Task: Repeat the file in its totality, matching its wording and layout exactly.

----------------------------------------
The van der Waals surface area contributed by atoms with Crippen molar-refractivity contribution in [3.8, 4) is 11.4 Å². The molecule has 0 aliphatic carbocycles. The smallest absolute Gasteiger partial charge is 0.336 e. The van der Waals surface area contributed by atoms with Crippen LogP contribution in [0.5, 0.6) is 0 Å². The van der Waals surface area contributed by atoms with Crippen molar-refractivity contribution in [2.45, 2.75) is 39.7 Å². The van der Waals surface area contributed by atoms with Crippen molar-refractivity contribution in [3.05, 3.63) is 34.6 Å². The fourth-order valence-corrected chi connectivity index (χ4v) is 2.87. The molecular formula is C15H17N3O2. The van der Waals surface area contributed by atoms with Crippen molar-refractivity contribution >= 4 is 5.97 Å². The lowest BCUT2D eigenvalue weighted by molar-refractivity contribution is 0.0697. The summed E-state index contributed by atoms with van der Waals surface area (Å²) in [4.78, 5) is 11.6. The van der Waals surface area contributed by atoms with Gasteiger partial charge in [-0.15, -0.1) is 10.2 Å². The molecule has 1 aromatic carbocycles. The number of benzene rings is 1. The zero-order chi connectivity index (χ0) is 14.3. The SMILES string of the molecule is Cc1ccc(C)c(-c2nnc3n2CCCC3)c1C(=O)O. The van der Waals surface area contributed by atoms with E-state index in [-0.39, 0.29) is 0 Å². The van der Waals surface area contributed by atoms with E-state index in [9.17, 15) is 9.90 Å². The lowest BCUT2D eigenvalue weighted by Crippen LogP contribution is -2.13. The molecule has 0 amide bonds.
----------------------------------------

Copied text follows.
The van der Waals surface area contributed by atoms with Crippen molar-refractivity contribution in [3.8, 4) is 11.4 Å². The molecule has 0 aliphatic carbocycles. The smallest absolute Gasteiger partial charge is 0.336 e. The van der Waals surface area contributed by atoms with Crippen LogP contribution in [0.5, 0.6) is 0 Å². The van der Waals surface area contributed by atoms with Crippen molar-refractivity contribution in [2.45, 2.75) is 39.7 Å². The van der Waals surface area contributed by atoms with Crippen molar-refractivity contribution in [3.05, 3.63) is 34.6 Å². The fourth-order valence-corrected chi connectivity index (χ4v) is 2.87. The molecular formula is C15H17N3O2. The van der Waals surface area contributed by atoms with Crippen molar-refractivity contribution >= 4 is 5.97 Å². The lowest BCUT2D eigenvalue weighted by molar-refractivity contribution is 0.0697. The summed E-state index contributed by atoms with van der Waals surface area (Å²) in [4.78, 5) is 11.6. The van der Waals surface area contributed by atoms with Gasteiger partial charge in [-0.15, -0.1) is 10.2 Å². The molecule has 1 aromatic carbocycles. The number of benzene rings is 1. The zero-order chi connectivity index (χ0) is 14.3. The SMILES string of the molecule is Cc1ccc(C)c(-c2nnc3n2CCCC3)c1C(=O)O. The van der Waals surface area contributed by atoms with E-state index in [-0.39, 0.29) is 0 Å². The van der Waals surface area contributed by atoms with E-state index in [9.17, 15) is 9.90 Å². The lowest BCUT2D eigenvalue weighted by Crippen LogP contribution is -2.13. The molecule has 0 amide bonds.